The Italian NPE market

This publication provides on a regular basis an update (in English) on the Non Performing Loans (NPL) market in Italy.

Chasing Tomorrow

After reaching its peak in 2015, the non-performing exposure (NPE) stock on banking books has consistently decreased, reaching €56 billion as of June 2023. This may suggest that NPEs are no longer a significant problem. The inflow of new NPEs has dropped to the lowest levels in the last three years, defying common expectations, thanks to a series of extraordinary government interventions.

At the same time, deleveraging was accomplished through the creation of a substantial primary market for NPE sales, using the GACS state guarantee which expired in 2022.

The Italian banking system now appears stronger, with solid capitalization (CET1 ratio fully phased equal to 15.8%, up by 5 percentage points from 2015), efficient derisking processes (gross NPE ratio down to 2.4% in 1H 2023 vs. 16.8% in 2015), and good levels of profitability (approximately 14% in 1H 2023, at record levels).

However, the outlook for the euro area has somewhat deteriorated, as low growth and higher interest rates are expected to persist. Geopolitical challenges remain, and expectations for economic growth have recently been revised downward (1.0% Real GDP growth expected in 2024 for the Euro Area, halved from end-2022 expectations).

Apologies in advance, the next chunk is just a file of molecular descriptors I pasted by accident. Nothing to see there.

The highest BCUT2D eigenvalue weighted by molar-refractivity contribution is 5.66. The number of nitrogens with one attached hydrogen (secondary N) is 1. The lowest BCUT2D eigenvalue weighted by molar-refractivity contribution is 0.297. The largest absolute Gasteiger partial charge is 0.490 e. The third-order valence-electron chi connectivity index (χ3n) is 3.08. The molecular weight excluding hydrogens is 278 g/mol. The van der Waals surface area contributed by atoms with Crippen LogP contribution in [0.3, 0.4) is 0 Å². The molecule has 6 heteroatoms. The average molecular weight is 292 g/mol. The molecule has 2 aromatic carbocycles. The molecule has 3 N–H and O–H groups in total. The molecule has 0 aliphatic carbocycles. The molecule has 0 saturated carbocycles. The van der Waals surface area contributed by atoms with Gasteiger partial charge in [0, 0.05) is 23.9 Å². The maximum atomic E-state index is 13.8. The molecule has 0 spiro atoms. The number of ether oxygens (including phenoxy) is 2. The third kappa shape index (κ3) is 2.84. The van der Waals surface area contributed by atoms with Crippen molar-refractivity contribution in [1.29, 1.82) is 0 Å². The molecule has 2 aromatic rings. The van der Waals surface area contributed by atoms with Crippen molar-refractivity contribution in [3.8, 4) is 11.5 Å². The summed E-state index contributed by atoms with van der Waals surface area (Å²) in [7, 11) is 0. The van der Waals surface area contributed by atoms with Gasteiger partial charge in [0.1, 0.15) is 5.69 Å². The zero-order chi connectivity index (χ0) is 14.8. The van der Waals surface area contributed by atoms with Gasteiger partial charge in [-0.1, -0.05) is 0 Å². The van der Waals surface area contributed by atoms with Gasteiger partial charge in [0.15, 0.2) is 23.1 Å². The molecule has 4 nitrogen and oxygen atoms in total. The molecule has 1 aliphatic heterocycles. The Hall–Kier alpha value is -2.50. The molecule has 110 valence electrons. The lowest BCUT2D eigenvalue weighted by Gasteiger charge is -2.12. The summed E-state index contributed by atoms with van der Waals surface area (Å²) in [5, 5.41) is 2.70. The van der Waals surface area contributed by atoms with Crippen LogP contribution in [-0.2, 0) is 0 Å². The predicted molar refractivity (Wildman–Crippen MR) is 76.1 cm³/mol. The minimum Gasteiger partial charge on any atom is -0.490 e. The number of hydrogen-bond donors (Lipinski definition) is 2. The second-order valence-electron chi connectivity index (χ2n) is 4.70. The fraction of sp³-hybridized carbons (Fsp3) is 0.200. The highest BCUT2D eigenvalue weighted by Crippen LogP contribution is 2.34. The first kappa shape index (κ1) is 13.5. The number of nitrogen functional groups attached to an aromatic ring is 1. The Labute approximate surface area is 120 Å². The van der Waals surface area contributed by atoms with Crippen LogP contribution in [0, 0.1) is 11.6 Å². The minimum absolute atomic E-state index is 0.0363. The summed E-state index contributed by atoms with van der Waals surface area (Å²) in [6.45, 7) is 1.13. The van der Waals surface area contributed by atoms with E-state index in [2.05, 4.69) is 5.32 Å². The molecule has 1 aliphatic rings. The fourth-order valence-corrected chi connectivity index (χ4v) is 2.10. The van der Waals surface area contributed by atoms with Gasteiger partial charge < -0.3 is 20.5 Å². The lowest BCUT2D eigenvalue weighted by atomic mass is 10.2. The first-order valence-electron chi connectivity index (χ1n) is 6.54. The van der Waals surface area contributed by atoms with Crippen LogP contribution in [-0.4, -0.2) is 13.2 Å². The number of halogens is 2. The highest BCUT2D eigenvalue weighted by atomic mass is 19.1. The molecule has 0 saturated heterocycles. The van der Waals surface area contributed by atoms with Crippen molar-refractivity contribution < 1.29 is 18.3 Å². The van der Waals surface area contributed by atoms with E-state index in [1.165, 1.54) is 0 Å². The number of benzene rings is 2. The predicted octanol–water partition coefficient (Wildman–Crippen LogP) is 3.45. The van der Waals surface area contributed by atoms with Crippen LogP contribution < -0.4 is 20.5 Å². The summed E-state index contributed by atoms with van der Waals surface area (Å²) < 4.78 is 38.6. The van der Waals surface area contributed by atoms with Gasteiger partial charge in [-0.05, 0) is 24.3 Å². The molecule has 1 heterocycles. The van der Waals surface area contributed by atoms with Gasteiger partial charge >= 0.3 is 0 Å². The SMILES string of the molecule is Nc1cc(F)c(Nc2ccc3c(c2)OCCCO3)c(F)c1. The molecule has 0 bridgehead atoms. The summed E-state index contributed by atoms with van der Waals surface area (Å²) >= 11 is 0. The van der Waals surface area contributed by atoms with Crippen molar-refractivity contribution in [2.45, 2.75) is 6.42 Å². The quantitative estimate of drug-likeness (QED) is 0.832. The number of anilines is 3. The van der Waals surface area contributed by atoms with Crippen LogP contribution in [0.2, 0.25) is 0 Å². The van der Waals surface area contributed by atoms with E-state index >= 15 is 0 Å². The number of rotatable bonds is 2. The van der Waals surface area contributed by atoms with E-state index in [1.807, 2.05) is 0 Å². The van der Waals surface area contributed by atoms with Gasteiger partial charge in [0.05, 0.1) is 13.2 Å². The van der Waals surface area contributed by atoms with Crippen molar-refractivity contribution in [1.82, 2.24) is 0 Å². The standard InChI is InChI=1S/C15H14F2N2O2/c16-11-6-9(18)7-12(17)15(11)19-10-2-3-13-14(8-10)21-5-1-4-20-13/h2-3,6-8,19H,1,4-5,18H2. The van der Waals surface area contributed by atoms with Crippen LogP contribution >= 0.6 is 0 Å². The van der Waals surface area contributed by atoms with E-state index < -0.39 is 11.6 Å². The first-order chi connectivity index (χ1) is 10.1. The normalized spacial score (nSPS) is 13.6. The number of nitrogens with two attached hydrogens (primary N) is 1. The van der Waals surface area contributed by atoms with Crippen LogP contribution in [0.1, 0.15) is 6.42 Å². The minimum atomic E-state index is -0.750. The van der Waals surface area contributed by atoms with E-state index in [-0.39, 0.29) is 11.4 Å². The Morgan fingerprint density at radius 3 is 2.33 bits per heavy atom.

Yet, another perspective on Non-Performing Exposures (NPEs) can be taken into account: i) there are over €300 billion of total NPEs in the market, including those sold to investors, as a significant portion of the loans transferred by banks in the deleveraging process is still outstanding and requires management, and ii) there are over €200 billion of Stage 2 loans that require close monitoring.

In addition, from 2020 to June 2023, over €340 billion in loans with state guarantees (MCC and SACE) have been disbursed, generating a loan stock of approximately €230 billion as of June 2023. As the repayment of principal has commenced, there has been a slight increase in the corresponding loan default rate, consistently remaining higher than the default rate for companies that did not utilize government-guaranteed loans (2.1% compared to 1.1% in June 2023). However, installment payments, on average, constitute a small percentage of companies’ turnover (around 5% annually), and the guaranteed loans have a low residual maturity (3.5 years on average), signalling that the risk is under control. Nevertheless, these credits certainly require particular attention.

In this context, over the years, a highly evolved industry has developed for the management of bad loans. However, the industry is still in the startup phase for unlikely-to-pay management, and therefore, it is expected to undergo a substantial transformation to meet the new needs of banks, introducing new services and embracing a novel approach to capitalize on emerging business opportunities.

The market's needs and priorities have undergone a profound change: from a gone-concern to a going-concern focus. 

As a result, the industry needs to transform itself. Finding a solution for non/sub-performing loans means supporting the real economy, and it requires a joint effort from the system (banks, servicers, and investors). Additionally, the government could play its part by promoting solutions that create a virtuous cycle for the entire economy.

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Pier Paolo Masenza

Pier Paolo Masenza

Partner | Financial Services Leader, PwC Italy

Fedele Pascuzzi

Fedele Pascuzzi

Partner, PwC Italy

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